As the two Koreas mark the outbreak of the 1950-1953 Korean War, Jae-youn Lee, a company intern in Seoul and Sogang University student, talks to her grandmother about what she experienced and the legacy of the conflict.
My maternal grandmother Bo-ok Park moved from the north to the south one year before the Korean War started. My grandfather's family was importing timber from Japan. It was a big company and the family was very rich.
After the 38th parallel was chosen to separate the two countries, the Reds started killing rich people and taking their money. So rich people had to flee to South Korea to save their lives.
My grandfather had a passport and he could cross the 38th parallel easily. He escaped first. My grandmother had to flee in secret. She had a really tough journey. She got captured by the North Korean army and kept in a detention centre for a month. They fed her soup made of water, salt and grain.
The detention centre was a big hall. There was a line on the floor separating the men from the women. The space was too small and it was impossible for them to lie down. So people slept as they were sitting.
After her release, she tried to go to South Korea again. There was a guide who knew the way to South Korea over the mountains, river and sea. She slept during the day, travelling at night until she reached the sea. She then waited for the tide and crossed the sea on foot. That is how she made it to South Korea.
One year later, the Korean War broke out. She was living in Seoul, which fell to the North. She had to hide the fact that she was from the North. Every young man was forcibly conscripted to the North Korean army, including my grandfather. But he dodged it: he did not eat for two weeks and got pneumonia.
She remembered that one day the North Korean army asked a child on the street whether it knew anyone from the South Korean army. The child pointed towards the house of a South Korean army surgeon. All men from that house were executed by firing squad.
The dead bodies were piled up on the road towards the market. They were left there for more than a month to create fear.
My grandmother's father had died when she was at high school. She was living together with her mother and her grandmother as well as brothers and a sister.
There were many people from the north trying to escape to the south. If they got caught, they got killed.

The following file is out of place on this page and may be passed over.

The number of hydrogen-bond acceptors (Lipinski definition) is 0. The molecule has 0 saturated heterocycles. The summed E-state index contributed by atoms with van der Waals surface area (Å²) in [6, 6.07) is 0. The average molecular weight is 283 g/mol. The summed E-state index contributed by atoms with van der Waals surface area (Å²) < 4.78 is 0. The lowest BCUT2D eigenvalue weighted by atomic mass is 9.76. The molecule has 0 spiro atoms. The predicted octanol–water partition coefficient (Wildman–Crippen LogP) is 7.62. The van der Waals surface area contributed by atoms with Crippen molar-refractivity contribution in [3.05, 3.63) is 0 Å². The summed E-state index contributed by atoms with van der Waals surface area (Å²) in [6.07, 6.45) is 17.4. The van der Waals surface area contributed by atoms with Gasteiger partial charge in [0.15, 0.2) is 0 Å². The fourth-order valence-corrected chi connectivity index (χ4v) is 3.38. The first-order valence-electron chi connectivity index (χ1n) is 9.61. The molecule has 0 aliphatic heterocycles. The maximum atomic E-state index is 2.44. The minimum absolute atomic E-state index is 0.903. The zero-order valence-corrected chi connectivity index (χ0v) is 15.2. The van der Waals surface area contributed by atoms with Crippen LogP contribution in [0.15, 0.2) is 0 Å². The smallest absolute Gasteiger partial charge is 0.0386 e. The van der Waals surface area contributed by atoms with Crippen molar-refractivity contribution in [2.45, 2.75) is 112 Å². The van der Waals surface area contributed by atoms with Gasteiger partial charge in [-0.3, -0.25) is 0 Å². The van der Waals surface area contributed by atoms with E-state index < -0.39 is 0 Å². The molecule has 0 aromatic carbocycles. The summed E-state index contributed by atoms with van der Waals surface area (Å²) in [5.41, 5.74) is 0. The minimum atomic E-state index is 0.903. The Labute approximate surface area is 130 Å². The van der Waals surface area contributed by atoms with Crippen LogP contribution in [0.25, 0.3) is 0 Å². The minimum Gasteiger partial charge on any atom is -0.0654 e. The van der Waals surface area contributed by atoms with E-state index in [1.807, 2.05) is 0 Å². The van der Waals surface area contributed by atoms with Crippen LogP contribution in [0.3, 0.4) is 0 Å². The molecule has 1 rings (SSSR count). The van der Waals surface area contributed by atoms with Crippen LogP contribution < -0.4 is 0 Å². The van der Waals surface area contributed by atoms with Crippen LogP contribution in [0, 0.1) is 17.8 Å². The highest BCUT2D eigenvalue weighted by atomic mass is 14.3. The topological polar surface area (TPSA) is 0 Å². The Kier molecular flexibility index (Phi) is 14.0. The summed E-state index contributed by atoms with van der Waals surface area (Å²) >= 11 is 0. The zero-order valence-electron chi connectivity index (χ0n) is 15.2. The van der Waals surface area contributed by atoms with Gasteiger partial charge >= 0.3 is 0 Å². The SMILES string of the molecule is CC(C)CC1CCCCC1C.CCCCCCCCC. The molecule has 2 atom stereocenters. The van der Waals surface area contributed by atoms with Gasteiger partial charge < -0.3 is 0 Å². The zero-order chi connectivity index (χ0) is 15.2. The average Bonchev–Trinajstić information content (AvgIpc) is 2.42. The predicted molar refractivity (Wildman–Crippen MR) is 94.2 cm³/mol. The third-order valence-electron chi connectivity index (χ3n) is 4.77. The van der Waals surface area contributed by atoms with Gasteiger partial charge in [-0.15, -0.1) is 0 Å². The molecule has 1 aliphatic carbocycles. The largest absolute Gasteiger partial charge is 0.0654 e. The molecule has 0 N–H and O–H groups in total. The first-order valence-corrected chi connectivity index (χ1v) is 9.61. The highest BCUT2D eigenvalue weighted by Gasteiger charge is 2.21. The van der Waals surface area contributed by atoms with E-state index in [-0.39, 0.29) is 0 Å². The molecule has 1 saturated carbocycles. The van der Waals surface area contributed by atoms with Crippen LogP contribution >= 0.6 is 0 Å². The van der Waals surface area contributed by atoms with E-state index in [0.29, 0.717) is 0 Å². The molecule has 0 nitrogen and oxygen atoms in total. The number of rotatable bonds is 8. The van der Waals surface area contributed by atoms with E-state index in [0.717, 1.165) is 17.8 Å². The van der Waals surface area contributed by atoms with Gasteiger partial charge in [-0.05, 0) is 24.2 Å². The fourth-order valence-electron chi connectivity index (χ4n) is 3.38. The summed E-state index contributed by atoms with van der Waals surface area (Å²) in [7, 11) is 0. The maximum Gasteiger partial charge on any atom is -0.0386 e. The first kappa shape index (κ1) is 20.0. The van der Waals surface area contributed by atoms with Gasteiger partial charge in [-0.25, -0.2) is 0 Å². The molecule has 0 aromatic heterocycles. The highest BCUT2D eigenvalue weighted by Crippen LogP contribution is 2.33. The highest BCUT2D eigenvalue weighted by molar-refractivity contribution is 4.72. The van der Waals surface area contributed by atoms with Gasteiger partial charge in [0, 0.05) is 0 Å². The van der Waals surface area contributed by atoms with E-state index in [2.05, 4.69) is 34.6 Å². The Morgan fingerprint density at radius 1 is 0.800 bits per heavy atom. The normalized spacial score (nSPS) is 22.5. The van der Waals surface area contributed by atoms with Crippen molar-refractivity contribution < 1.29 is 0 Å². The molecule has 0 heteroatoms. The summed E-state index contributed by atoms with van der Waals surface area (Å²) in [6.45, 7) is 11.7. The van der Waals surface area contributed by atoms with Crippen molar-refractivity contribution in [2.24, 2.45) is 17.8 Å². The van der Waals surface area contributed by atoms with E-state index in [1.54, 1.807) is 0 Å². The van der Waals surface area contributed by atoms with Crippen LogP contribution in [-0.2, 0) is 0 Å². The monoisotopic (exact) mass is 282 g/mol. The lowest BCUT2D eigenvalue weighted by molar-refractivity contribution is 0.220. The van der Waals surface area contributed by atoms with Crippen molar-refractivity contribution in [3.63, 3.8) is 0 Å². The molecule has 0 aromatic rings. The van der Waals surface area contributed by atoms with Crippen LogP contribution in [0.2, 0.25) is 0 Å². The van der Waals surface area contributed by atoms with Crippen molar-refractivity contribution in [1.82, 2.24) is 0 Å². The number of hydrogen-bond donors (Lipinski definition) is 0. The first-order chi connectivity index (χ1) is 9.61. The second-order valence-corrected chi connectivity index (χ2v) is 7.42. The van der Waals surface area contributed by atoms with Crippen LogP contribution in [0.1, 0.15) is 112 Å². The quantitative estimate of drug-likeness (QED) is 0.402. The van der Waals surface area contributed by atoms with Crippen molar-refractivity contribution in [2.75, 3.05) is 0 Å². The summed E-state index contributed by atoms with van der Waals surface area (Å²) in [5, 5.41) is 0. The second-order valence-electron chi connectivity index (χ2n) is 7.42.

So the family decided to move only one or two people at a time to lower the risk. They started with the oldest brother to the youngest. The last one to leave was my grandmother's mother.
She had to stay last to be with her old mother. But when she left, the border at the 38th parallel was closed, so she did not make it. The wife, sons and daughters of one of her brothers also did not make it to the south.
'Want to go home'
My grandmother and her brothers have been trying to make contact with their family in the north since 1995. Finally, in 1997, a message was received through a tourist who visited North Korea. The message was from her brother's son's daughter, Hwa-sun.
Hwa-sun went as a tourist to North Korea's border with China. She had also been trying to contact her relatives in the South.
Those members of the family who remained in North Korea were banished to live in a mountain because their relatives escaped to the South.
Members of the family died of hunger in their exile. My great-grandmother used to pray to God for the happiness of all the brothers in the South. She told Hwa-sun: "You should go to South Korea, and achieve your dreams there."
After getting Hwa-sun's message, my grandmother's brother tried to rescue her, and Hwa-sun finally entered South Korea in 2005.
My grandmother told me that her life was full of pain and sorrow. She endured much humiliation under Japanese rule. After that she suffered the pain of the war. After the war she had to work to support her family. So she did not know the meaning of happiness before the age of 60.
Almost everyone from her generation who has memories of the war still gnash their teeth in anger. They were robbed of their money - and of their youth.
They were not the real communists, she says. They were just Reds. They killed the intellectuals, the real communists. They did not care about equality, they cared only about their personal benefit.
She really hopes for unification. She said with tears in her eyes: "If the two Koreas are reunified, I would want to go to my hometown where I grew up and where my parents are buried."
Nowadays, there are no real patriots in South Korea, she feels. Both right and left are just fighting for their own benefit.
She said she prefers the hard-line approach towards the north because the "Sunshine [Policy - of opening up the North through bilateral economic engagement]" is only good for the North Korean leaders. The long-suffering, starved people in the North make her heart break.
I talked a lot with my grandmother and we cried together. I've heard short episodes about her life and the war before. But this was the first time I heard the whole story told with genuine sincerity.
There is a lack of understanding between the two generations - the older one who lived through the war and the younger one. To tell the truth, my generation does not care about unification. It is just a burden to be added to the high taxation.
War is not just our past. It is our nation's old wound. Because of our older generation's effort we lead a rich life.
North and South Korea share the same language and same history. Our country was divided not by our own device, but by the struggle between the communist and capitalist powers. So we have to achieve peaceful unification.
I prefer [former President] Kim Dae-jong's way. I think the Sunshine Policy can save life in the north and open the minds of the North Koreans.
After talking to my grandmother I understand why the elderly are always complaining and I have more empathy for our modern history. And I will think better about our future.